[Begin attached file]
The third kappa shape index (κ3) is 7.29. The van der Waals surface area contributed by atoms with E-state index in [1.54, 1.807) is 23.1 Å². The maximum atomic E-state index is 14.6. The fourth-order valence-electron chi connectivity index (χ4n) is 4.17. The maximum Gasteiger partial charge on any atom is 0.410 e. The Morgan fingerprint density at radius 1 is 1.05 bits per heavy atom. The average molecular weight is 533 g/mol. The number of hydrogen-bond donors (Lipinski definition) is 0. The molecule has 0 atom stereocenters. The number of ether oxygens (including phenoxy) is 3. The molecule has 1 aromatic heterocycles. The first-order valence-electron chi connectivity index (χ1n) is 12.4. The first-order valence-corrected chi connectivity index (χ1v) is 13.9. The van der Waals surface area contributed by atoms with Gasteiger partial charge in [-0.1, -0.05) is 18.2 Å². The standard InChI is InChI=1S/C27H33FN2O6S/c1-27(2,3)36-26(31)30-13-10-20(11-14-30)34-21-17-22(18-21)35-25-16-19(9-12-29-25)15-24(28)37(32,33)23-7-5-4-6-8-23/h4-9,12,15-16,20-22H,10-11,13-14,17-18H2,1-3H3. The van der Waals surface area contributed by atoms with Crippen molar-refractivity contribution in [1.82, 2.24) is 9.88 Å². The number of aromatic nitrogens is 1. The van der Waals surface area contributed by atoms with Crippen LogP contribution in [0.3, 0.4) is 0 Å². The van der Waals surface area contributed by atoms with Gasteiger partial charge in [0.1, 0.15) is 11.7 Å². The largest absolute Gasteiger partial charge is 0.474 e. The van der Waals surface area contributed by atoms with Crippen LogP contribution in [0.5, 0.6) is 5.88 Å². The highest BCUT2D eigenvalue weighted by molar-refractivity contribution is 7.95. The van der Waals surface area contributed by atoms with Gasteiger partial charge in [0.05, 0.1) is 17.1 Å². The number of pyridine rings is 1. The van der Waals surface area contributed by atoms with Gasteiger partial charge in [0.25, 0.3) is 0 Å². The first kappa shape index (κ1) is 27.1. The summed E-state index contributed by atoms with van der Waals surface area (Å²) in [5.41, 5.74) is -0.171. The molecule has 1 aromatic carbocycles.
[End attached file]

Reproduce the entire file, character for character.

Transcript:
The third kappa shape index (κ3) is 7.29. The van der Waals surface area contributed by atoms with E-state index in [1.54, 1.807) is 23.1 Å². The maximum atomic E-state index is 14.6. The fourth-order valence-electron chi connectivity index (χ4n) is 4.17. The maximum Gasteiger partial charge on any atom is 0.410 e. The Morgan fingerprint density at radius 1 is 1.05 bits per heavy atom. The average molecular weight is 533 g/mol. The number of hydrogen-bond donors (Lipinski definition) is 0. The molecule has 0 atom stereocenters. The number of ether oxygens (including phenoxy) is 3. The molecule has 1 aromatic heterocycles. The first-order valence-electron chi connectivity index (χ1n) is 12.4. The first-order valence-corrected chi connectivity index (χ1v) is 13.9. The van der Waals surface area contributed by atoms with Gasteiger partial charge in [-0.1, -0.05) is 18.2 Å². The standard InChI is InChI=1S/C27H33FN2O6S/c1-27(2,3)36-26(31)30-13-10-20(11-14-30)34-21-17-22(18-21)35-25-16-19(9-12-29-25)15-24(28)37(32,33)23-7-5-4-6-8-23/h4-9,12,15-16,20-22H,10-11,13-14,17-18H2,1-3H3. The van der Waals surface area contributed by atoms with Crippen molar-refractivity contribution in [1.82, 2.24) is 9.88 Å². The number of aromatic nitrogens is 1. The van der Waals surface area contributed by atoms with Crippen LogP contribution in [0.3, 0.4) is 0 Å². The van der Waals surface area contributed by atoms with Gasteiger partial charge in [0.1, 0.15) is 11.7 Å². The largest absolute Gasteiger partial charge is 0.474 e. The van der Waals surface area contributed by atoms with Crippen LogP contribution in [0.5, 0.6) is 5.88 Å². The highest BCUT2D eigenvalue weighted by molar-refractivity contribution is 7.95. The van der Waals surface area contributed by atoms with Gasteiger partial charge in [0.05, 0.1) is 17.1 Å². The number of pyridine rings is 1. The van der Waals surface area contributed by atoms with Gasteiger partial charge in [0.25, 0.3) is 0 Å². The first kappa shape index (κ1) is 27.1. The summed E-state index contributed by atoms with van der Waals surface area (Å²) in [5.41, 5.74) is -0.171. The molecule has 1 aromatic carbocycles.